View Full Version : SKS problem
June 7, 1999, 07:24 PM
Bought a muzzle brake at the gun show. The kind where you tap out the pin on the front sight, push brake over muzzle; insert new pin. So I put WD-40-like-substance on pin, let sit for a few hours. Bought a new "Popular Mechanics" punch set from Wal-Mart. Took the 1/16" punch. After about 3 taps with a standard-sized hammer, the 1/16" punch snaps off at the base where it thickens. Yell and scream and curse. Then I hammer on that dang ol' pin with anything else I can find - It ain't budging! So how does one get that dal-blamed pin out? Thanks.
June 7, 1999, 09:28 PM
The proper punch for that pin is 3/32"; 1/16" is too small. Also, you should know better than to buy tools from the local "made in GKW"* peddler. Buy a good, American made punch set. They may cost more but they will be worth it in the long run.
OK, finished sounding off. Try from both sides. If that doesn't work, try heating the sight base with a torch; make it hot but not enough to affect bluing or pit metal. If all else fails, you can drill the pin out, but that gets tricky.
*Gawd knows where - wherever the junk peddler could buy cheapest.
[This message has been edited by Jim Keenan (edited June 07, 1999).]
June 7, 1999, 10:12 PM
the cheapest punches are american made ,I can't remember the name, yellow carboard and
bubble plastic, black oxide finnish, hard
punches, $5 for one, but last.they make
slide calipers amd micrometers too.
buy a punch set from Midway, their gunsmith punches.
June 9, 1999, 01:03 PM
Thanks, guys. $12.00 down the drain for the punch set. You have to understand, I have virtually zero knowledge and experience with mechanical stuff (I do have innate ability, but it's not developed, as I grew up essentially without a dad around -off the subject).
Zot, do you mean the Grace or the B-Square punches? Or something else? And which is better, brass or steel? How 'bout punches found at Lowe's, Ace, Home Depot, etc. - Any brands good that you know of?
Also, Jim, you're right - I heard that the pin only drives out one way (of course probably the other from what I tried) - it's set up to "jam" harder and harder the more it is driven one way - go figure!
[This message has been edited by Futo Inu (edited June 09, 1999).]
June 9, 1999, 06:49 PM
On my Russian, the pin drives out from either side. I didn't check the others. Usually it is possible to tell if one end of a pin is bigger than the other before battering things up.
Punches made especially for gunsmith work are OK, but sometimes more expensive than necessary. I buy from the guy who sells SnapOn tools; don't know the brand off hand.
For the most part (there are always exceptions like Craftsman), chain store tools and almost all other products they sell, are junque. Those stores buy and sell on price, not quality, and they sell enough that they don't care if they ever see an unhappy customer again. Another sucker...er.., "valued customer", just walked in the door.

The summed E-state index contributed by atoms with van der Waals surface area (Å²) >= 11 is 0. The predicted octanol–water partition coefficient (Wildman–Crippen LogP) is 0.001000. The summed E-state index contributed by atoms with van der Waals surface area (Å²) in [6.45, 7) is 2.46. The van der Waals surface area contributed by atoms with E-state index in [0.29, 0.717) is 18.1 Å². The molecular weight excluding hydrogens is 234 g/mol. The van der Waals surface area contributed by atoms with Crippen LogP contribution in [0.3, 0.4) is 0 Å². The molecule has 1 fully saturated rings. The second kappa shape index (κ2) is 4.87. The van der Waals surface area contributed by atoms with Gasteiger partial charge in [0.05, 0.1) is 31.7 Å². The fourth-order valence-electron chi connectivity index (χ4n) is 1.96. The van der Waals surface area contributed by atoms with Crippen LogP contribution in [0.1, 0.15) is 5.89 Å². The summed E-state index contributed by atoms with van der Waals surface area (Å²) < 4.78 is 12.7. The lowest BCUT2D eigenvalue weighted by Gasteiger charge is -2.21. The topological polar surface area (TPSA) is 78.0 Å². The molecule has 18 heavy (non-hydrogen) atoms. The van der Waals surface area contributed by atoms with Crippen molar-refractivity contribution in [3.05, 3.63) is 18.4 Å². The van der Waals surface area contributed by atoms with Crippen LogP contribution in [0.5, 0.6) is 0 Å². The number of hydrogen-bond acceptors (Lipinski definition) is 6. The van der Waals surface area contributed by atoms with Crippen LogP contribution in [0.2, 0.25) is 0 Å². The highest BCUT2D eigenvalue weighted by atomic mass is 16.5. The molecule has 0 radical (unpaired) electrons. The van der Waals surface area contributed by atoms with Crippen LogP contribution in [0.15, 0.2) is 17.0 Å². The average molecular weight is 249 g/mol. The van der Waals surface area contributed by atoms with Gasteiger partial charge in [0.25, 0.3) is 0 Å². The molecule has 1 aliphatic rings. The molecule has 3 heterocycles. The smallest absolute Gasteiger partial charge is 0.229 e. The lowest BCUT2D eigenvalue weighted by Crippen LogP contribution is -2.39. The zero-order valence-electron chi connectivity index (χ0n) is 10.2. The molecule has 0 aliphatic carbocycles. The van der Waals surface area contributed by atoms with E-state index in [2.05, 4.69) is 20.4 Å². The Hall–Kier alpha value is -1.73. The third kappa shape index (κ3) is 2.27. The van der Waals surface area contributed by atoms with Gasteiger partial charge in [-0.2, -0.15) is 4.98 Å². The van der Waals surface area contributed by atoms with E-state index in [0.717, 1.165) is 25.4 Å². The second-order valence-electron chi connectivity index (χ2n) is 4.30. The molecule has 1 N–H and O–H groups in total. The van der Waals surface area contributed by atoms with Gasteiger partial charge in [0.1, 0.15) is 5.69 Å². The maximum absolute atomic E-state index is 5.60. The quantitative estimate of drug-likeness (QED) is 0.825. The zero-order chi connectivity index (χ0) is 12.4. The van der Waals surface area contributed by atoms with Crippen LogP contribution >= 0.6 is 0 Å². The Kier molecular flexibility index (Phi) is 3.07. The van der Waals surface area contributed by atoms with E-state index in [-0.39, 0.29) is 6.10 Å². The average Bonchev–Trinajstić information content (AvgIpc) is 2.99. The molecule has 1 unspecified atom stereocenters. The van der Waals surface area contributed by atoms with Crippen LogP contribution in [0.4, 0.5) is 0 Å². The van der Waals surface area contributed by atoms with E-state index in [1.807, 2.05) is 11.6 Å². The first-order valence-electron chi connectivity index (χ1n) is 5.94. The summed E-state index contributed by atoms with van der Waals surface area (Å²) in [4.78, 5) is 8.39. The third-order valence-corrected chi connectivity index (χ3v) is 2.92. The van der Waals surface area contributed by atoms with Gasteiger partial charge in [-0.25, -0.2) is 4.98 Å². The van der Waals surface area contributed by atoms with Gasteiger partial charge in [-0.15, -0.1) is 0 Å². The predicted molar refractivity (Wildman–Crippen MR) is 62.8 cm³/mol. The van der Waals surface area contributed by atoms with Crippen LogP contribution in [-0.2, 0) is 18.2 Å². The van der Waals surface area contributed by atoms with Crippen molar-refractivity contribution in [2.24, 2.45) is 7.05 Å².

In fairness, some of the stuff may be OK for Harry Homeowner who uses a tool once a year, but no pro will touch the stuff.
June 10, 1999, 11:27 PM
jim is right Snap-On will give ya a new set if they break or metal is soft, I buy some
from a automotive store, so I guess their
like snap-on, those cheap soft crappers at
Wal-mart, you'd be better off using a nail.
chrome plated pot metal.
June 10, 1999, 11:36 PM
there is such a thing as a "starter punch" to avoid this very problem. instead of a long cylinder, it is a truncated cone with only the very end being the target diameter. thus, it is much stiffer and stronger than a regular punch. you use it to just get the pin broken free, then use the regular punch to finish pushing it out.
I managed to break a Brownells punch (also drove the broken end into my hand with full force; not a Good Thing). at which point I sure wished I'd also invested in a starter punch set...
June 10, 1999, 11:45 PM
Futo Inu - here's my $.02 worth. It's hard to go wrong with good old Craftsman tools, they are high quality and usually easy to find. You can always buy more expensive, but it's not necessary. For example, Starrett is the Cadilac of punches, star bits, micrometers, etc., but they're expensive. Unless you plan to make a career out of removing pins its not worth it.
You asked whether to use steel or brass. For removing pins, always use a steel punch of the right diameter, just a little smaller than the pin. Use a brassy on things you don't want to scar or scratch. For example, when adjusting or removing a dovetailed sight. But brass would never last very long if used to remove a steel pin.
Get a good set of both steel and brass, you'll never regret it and you'll always have the right one instead of compromising and messing up something you're trying to fix.
Lastly, but important, always wear safety glasses when working with punches of any type.
June 11, 1999, 08:23 PM
Thanks guys, got the Craftsman. How can you go wrong with a lifetime free replacement warranty? Good price, too. $9.95 + tax for 5 piece set.
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